Hepatic hypoxia-inducible factor-2 down-regulates hepcidin expression in mice through an erythropoietin-mediated increase in erythropoiesis

ArticleinHaematologica 97(6):827-34 · December 2011with23 Reads
DOI: 10.3324/haematol.2011.056119 · Source: PubMed
Abstract
Iron metabolism, regulated by the iron hormone hepcidin, and oxygen homeostasis, dependent on hypoxia-inducible factors, are strongly interconnected. We previously reported that in mice in which both liver hypoxia-inducible factors-1 and -2 are stabilized (the hepatocyte von Hippel-Lindau knockout mouse model), hepcidin expression was strongly repressed and we hypothesized that hypoxia-inducible factor-2 could be the major regulatory component contributing to the hepcidin down-regulation. We generated and analyzed hepatocyte-specific knockout mice harboring either hypoxia-inducible factor-2α deficiency (Hif2a knockout) or constitutive hypoxia-inducible factor-2α stabilization (Vhlh/Hif1a knockout) and ex vivo systems (primary hepatocyte cultures). Hif2a knockout mice were fed an iron-deficient diet for 2 months and Vhlh/Hif1a knockout mice were treated with neutralizing erythropoietin antibody. We demonstrated that hypoxia-inducible factor-2 is dispensable in hepcidin gene regulation in the context of an adaptive response to iron-deficiency anemia. However, its overexpression in the double Vhlh/Hif1a hepatocyte-specific knockout mice indirectly down-regulates hepcidin expression through increased erythropoiesis and erythropoietin production. Experiments in primary hepatocytes confirmed the non-autonomous role of hypoxia-inducible factor-2 in hepcidin regulation. While our results indicate that hypoxia-inducible factor-2 is not directly involved in hepcidin repression, they highlight the contribution of hepatic hypoxia-inducible factor-2 to the repression of hepcidin through erythropoietin-mediated increased erythropoiesis, a result of potential clinical interest.
    • "erythropoietin levels represses the HAMP gene that encodes the hepatocyte-specific iron homeostasis regulator hepcidin [19][20][21]. The subsequent drop of serum hepcidin results in elevated iron release from the intestinal epithelium supplying the increased iron demand of the expanded erythropoiesis [22] . "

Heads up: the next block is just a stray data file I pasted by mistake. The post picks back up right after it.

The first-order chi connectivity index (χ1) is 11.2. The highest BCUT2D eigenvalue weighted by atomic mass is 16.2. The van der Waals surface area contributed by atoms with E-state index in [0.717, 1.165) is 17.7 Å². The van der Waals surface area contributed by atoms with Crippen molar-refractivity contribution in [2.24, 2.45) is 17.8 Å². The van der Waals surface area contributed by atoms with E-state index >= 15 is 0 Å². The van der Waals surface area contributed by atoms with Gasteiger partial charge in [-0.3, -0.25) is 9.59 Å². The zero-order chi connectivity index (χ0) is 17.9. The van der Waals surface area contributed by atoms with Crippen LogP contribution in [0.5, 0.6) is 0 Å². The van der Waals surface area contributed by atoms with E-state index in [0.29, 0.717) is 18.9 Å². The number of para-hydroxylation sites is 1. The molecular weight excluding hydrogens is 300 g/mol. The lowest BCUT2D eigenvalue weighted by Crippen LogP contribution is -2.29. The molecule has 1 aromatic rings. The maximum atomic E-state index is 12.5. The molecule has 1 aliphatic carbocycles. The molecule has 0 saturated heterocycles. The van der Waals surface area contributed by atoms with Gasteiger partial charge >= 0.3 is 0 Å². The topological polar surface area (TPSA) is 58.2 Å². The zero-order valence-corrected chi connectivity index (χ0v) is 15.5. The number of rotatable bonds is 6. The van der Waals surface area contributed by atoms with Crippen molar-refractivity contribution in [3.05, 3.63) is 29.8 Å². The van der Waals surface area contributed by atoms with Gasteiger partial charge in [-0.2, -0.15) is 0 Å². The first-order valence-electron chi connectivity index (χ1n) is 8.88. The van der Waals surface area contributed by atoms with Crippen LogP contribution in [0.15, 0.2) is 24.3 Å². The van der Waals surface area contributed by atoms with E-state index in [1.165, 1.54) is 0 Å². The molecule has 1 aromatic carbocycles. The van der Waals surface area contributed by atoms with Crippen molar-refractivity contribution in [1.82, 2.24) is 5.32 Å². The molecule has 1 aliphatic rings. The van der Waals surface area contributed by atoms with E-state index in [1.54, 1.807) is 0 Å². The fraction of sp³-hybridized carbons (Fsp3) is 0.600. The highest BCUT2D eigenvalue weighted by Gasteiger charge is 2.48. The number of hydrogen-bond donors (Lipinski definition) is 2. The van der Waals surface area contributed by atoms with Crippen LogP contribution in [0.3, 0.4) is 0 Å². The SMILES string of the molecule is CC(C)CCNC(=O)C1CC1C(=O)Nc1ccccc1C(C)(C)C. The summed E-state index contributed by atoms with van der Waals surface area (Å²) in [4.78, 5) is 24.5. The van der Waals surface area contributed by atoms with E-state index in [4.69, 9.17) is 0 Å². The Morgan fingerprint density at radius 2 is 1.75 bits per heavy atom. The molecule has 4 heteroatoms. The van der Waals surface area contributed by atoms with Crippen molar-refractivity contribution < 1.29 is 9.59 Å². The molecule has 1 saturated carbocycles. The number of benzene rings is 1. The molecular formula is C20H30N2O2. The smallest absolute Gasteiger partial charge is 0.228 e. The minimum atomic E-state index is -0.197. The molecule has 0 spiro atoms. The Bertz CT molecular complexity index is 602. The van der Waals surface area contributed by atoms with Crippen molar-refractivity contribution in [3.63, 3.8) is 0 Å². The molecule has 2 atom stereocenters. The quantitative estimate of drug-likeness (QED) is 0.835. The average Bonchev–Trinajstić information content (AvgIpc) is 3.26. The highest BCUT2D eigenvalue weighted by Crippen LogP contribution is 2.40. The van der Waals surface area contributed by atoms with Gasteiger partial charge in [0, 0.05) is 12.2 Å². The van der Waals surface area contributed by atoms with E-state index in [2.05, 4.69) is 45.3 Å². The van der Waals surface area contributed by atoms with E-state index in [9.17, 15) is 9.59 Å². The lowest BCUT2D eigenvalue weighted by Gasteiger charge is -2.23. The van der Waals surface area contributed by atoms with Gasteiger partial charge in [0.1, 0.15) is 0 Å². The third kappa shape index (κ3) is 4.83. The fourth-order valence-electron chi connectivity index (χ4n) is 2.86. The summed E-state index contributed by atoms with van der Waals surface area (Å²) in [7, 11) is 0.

[Show abstract] [Hide abstract] ABSTRACT: Hypoxia is a common micro-environmental stress which is experienced by cells during a range of physiologic and pathophysiologic processes. The identification of the hypoxia-inducible factor (HIF) as the master regulator of the transcriptional response to hypoxia transformed our understanding of the mechanism underpinning the hypoxic response at the molecular level and identified HIF as a potentially important new therapeutic target. It has recently become clear that multiple levels of regulatory control exert influence on the HIF pathway giving the response a complex and dynamic activity profile. These include positive and negative feedback loops within the HIF pathway as well as multiple levels of crosstalk with other signaling pathways. The emerging model reflects a multi-level regulatory network that affects multiple aspects of the physiologic response to hypoxia including proliferation, apoptosis, and differentiation. Understanding the interplay between the molecular mechanisms involved in the dynamic regulation of the HIF pathway at a systems level is critically important in defining new appropriate therapeutic targets for human diseases including ischemia, cancer, and chronic inflammation. Here, we review our current knowledge of the regulatory circuits which exert influence over the HIF response and give examples of in silico model-based predictions of the dynamic behaviour of this system.